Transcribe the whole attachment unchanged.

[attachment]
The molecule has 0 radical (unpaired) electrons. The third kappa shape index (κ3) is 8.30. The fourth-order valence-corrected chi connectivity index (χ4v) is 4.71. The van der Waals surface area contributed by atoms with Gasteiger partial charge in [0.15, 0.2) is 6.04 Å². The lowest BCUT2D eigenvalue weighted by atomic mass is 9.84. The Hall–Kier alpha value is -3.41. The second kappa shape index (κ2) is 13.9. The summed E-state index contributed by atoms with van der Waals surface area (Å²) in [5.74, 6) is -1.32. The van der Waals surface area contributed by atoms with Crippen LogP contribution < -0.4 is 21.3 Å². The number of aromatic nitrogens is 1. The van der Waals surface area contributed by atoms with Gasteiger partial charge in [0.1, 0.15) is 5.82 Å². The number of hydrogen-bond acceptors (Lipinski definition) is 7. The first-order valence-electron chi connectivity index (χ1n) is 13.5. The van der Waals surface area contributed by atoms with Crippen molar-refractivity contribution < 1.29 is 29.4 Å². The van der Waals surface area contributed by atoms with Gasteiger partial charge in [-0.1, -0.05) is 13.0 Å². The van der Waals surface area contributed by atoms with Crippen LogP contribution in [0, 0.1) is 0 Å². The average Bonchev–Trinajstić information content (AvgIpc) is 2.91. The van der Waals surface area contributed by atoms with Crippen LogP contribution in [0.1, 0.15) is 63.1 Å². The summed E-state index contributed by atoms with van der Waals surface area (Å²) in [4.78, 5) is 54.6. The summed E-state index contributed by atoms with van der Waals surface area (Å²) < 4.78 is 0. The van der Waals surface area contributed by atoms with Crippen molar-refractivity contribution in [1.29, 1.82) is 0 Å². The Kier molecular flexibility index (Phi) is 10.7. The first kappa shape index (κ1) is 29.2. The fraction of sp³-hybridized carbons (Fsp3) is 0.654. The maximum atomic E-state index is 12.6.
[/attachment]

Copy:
The molecule has 0 radical (unpaired) electrons. The third kappa shape index (κ3) is 8.30. The fourth-order valence-corrected chi connectivity index (χ4v) is 4.71. The van der Waals surface area contributed by atoms with Gasteiger partial charge in [0.15, 0.2) is 6.04 Å². The lowest BCUT2D eigenvalue weighted by atomic mass is 9.84. The Hall–Kier alpha value is -3.41. The second kappa shape index (κ2) is 13.9. The summed E-state index contributed by atoms with van der Waals surface area (Å²) in [5.74, 6) is -1.32. The van der Waals surface area contributed by atoms with Crippen LogP contribution < -0.4 is 21.3 Å². The number of aromatic nitrogens is 1. The van der Waals surface area contributed by atoms with Gasteiger partial charge in [0.1, 0.15) is 5.82 Å². The number of hydrogen-bond acceptors (Lipinski definition) is 7. The first-order valence-electron chi connectivity index (χ1n) is 13.5. The van der Waals surface area contributed by atoms with Crippen molar-refractivity contribution < 1.29 is 29.4 Å². The van der Waals surface area contributed by atoms with Gasteiger partial charge in [-0.1, -0.05) is 13.0 Å². The van der Waals surface area contributed by atoms with Crippen LogP contribution in [0, 0.1) is 0 Å². The average Bonchev–Trinajstić information content (AvgIpc) is 2.91. The van der Waals surface area contributed by atoms with Crippen LogP contribution in [0.1, 0.15) is 63.1 Å². The summed E-state index contributed by atoms with van der Waals surface area (Å²) in [4.78, 5) is 54.6. The summed E-state index contributed by atoms with van der Waals surface area (Å²) < 4.78 is 0. The van der Waals surface area contributed by atoms with Crippen molar-refractivity contribution in [1.29, 1.82) is 0 Å². The Kier molecular flexibility index (Phi) is 10.7. The first kappa shape index (κ1) is 29.2. The fraction of sp³-hybridized carbons (Fsp3) is 0.654. The maximum atomic E-state index is 12.6.